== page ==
Human Rights Watch’s World Report 2018 notes that under Xi Jinping China is sliding towards the bottom of the human rights abusers list. This comes at a time when Western governments, beholden to China for economic reasons, are increasingly mute about human rights in China. Some western governments shamefully stoop to do Beijing’s bidding by hindering Chinese refugees from advocating human rights in China.
Forced organ harvesting
Some years ago, reliable and shocking evidence emerged of forced organ donations being carried out in China on an industrial scale. The bodies of still living human beings are dissected to retrieve organs for transplant into wealthy recipients from China and beyond.
The victims of this ghastly business include prisoners on death row. Prisoners are sorted by organ quality and what organs are needed. China has a list of over forty crimes that attract the death sentence, many of which are not capital offences in other countries. With a penal system lacking transparency, and a culture of official corruption, it cannot be verified whether prisoners receive fair trials. Condemned prisoners are not asked if they wish to donate organs. It is common to shoot a prisoner through the lung opposite their heart so they do not die immediately. The gasping prisoner is then carried to a nearby medical van to have their heart and other organs removed.
However, solid evidence shows that most of the forced organ donors are political prisoners. Especially represented are social groups considered rebellious. These include Christians, Uyghurs, and Tibetans.
The largest group remains Falun Gong practitioners. In 1999, when the official campaign against Falun Gong was launched by Jiang Zemin, the number of registered organ donors in China was insignificant and the organ transplant industry didn’t exist. Overnight, the industry blossomed.
Hospitals were expanded to include transplant theatres. New hospitals specialising in transplants were built. Medical staff were mass-trained to handle the sudden increase in cases. These developments coincided with the mass-arrest of Falun Gong practitioners, over a million of whom ended up in the laogai (forced labour camps). The exponential growth of the organ transplant industry in China at the time of mass-arrests of Falun Gong practitioners is too much of a coincidence to be dismissed. Most of these political prisoners still remain incarcerated, undocumented, slowly aging, and awaiting the day their organs may be needed.
When the forced organ harvesting furore broke in the international media, Chinese authorities camouflaged evidence and downplayed the issue. However, it is certain that the practice continues. The Independent Tribunal Into Forced Organ Harvesting from Prisoners of Conscience In China has found incontrovertible evidence that forced organ transplants continue unabated in China. The estimated annual turnover of the industry is one billion dollars. The Tribunal’s members are legal and medical professionals chosen for their integrity and expertise, and it is headed by Sir Geoffrey Nice QC, chief prosecutor at the International Criminal Tribunal for the former Yugoslavia in The Hague.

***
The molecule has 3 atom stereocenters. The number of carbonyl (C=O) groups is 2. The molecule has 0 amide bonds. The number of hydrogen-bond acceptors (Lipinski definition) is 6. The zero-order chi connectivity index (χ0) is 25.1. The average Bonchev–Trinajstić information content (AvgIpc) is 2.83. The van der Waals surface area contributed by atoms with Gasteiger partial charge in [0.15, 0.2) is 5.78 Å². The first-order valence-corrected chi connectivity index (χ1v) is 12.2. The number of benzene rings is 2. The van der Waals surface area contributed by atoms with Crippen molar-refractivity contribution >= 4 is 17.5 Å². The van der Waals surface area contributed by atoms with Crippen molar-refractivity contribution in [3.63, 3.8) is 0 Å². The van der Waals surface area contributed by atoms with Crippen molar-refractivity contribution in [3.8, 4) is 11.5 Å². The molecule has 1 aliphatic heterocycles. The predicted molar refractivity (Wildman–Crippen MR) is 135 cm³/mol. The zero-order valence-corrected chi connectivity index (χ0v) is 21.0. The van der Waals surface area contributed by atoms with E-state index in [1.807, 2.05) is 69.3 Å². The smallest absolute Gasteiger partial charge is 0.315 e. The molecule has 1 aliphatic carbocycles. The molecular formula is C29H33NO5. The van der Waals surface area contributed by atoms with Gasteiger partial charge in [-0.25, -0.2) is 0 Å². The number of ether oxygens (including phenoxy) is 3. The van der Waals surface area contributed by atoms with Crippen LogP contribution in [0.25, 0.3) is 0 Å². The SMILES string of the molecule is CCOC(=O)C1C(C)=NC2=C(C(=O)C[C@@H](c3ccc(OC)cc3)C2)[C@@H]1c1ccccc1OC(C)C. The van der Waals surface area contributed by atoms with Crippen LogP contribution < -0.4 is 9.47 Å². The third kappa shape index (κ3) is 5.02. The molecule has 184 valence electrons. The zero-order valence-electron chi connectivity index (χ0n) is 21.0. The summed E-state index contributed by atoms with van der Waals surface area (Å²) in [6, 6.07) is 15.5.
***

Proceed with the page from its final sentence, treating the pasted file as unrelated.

As reported in the science journal Nature (June 2019), some Western medical researchers are sourcing fresh organs from China. Western hospitals are partnering with Chinese medical facilities to study organ transplanting and to source organs. Promises of stringent controls are easy to make and might allay the qualms of western collaborators of this macabre industry but are unlikely to be enforced by Chinese officialdom. This development will inevitably increase the demand for organs from China and lead to an expansion of this crime against humanity.
Falun Gong (Falun Dafa)
Falun Gong (Falun Dafa) prisoners are up to this time the major source of forced organ donations. The Chinese Communist Party resolved to wipe out Falun Gong in 1999. One result of this decision was the mass-arrest of practitioners. It is reliably estimated that a million were incarcerated in prison camps. Today, Falun Gong practitioners are routinely harassed, imprisoned, raped and tortured. Many of the movement’s adherents have died in custody, or simply disappeared in China’s network of prison camps.
The Catholic Church
The Catholic Church was one of the first targets of the Communist revolution. Realising that persecution would merely send the Church underground, the Communist Party set up a pseudo-church, the Chinese Catholic Patriotic Association controlled by the Party. Although many Catholics initially submitted to this organisation, intense persecution during the Cultural Revolution saw Catholic clergy murdered, churches levelled, and the faithful imprisoned. Submission to the Patriotic Association was no guarantee against being molested. Many Catholics deserted the Association and went underground and pledged loyalty to Rome.
Today, the Catholic faithful endure constant harassment with bouts of violent repression, the latest of which is a wave of church demolitions, usually for violations of vague or non-existent building regulations. One day there is a notice on the church door, the next day bulldozers are on hand to reduce the building to rubble.
Recent moves by the Vatican to come to an agreement with Beijing have done little to slow the persecution. The moves have, however, caused dismay in the Chinese Catholic underground and sent shockwaves through the Catholic world.